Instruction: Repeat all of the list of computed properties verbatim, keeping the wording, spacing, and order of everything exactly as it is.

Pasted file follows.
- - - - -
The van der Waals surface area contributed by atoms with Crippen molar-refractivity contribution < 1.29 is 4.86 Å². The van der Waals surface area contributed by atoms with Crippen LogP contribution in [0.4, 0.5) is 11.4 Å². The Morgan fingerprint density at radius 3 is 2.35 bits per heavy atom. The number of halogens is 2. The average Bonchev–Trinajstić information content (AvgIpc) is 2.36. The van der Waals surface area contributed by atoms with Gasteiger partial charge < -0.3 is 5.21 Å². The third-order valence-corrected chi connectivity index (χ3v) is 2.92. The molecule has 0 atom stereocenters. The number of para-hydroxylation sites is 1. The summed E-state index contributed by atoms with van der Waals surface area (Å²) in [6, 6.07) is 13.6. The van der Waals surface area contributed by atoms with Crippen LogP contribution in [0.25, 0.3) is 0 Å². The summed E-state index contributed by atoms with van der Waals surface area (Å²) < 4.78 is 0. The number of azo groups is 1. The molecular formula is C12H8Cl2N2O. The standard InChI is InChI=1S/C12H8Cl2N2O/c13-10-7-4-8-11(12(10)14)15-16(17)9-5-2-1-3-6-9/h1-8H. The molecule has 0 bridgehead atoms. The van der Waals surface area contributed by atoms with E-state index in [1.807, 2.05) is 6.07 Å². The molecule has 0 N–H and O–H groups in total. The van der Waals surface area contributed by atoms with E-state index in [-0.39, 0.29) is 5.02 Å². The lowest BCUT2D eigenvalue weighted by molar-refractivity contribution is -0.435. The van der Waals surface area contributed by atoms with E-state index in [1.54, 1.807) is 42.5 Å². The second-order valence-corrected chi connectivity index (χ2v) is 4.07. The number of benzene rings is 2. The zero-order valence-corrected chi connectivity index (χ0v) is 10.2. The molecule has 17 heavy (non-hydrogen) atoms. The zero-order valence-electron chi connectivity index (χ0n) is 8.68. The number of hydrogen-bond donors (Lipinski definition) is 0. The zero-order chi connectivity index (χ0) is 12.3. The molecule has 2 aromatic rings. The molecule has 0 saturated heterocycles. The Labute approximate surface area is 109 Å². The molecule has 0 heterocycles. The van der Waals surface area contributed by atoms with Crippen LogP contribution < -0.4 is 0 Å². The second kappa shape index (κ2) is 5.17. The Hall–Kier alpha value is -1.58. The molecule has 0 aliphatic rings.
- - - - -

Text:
The van der Waals surface area contributed by atoms with Crippen molar-refractivity contribution < 1.29 is 4.86 Å². The van der Waals surface area contributed by atoms with Crippen LogP contribution in [0.4, 0.5) is 11.4 Å². The Morgan fingerprint density at radius 3 is 2.35 bits per heavy atom. The number of halogens is 2. The average Bonchev–Trinajstić information content (AvgIpc) is 2.36. The van der Waals surface area contributed by atoms with Gasteiger partial charge < -0.3 is 5.21 Å². The third-order valence-corrected chi connectivity index (χ3v) is 2.92. The molecule has 0 atom stereocenters. The number of para-hydroxylation sites is 1. The summed E-state index contributed by atoms with van der Waals surface area (Å²) in [6, 6.07) is 13.6. The van der Waals surface area contributed by atoms with Crippen LogP contribution in [0.25, 0.3) is 0 Å². The summed E-state index contributed by atoms with van der Waals surface area (Å²) < 4.78 is 0. The number of azo groups is 1. The molecular formula is C12H8Cl2N2O. The standard InChI is InChI=1S/C12H8Cl2N2O/c13-10-7-4-8-11(12(10)14)15-16(17)9-5-2-1-3-6-9/h1-8H. The molecule has 0 bridgehead atoms. The van der Waals surface area contributed by atoms with E-state index in [1.807, 2.05) is 6.07 Å². The molecule has 0 N–H and O–H groups in total. The van der Waals surface area contributed by atoms with E-state index in [-0.39, 0.29) is 5.02 Å². The lowest BCUT2D eigenvalue weighted by molar-refractivity contribution is -0.435. The van der Waals surface area contributed by atoms with E-state index in [1.54, 1.807) is 42.5 Å². The second-order valence-corrected chi connectivity index (χ2v) is 4.07. The number of benzene rings is 2. The zero-order valence-corrected chi connectivity index (χ0v) is 10.2. The molecule has 17 heavy (non-hydrogen) atoms. The zero-order valence-electron chi connectivity index (χ0n) is 8.68. The number of hydrogen-bond donors (Lipinski definition) is 0. The zero-order chi connectivity index (χ0) is 12.3. The molecule has 2 aromatic rings. The molecule has 0 saturated heterocycles. The Labute approximate surface area is 109 Å². The molecule has 0 heterocycles. The van der Waals surface area contributed by atoms with Crippen LogP contribution < -0.4 is 0 Å². The second kappa shape index (κ2) is 5.17. The Hall–Kier alpha value is -1.58. The molecule has 0 aliphatic rings.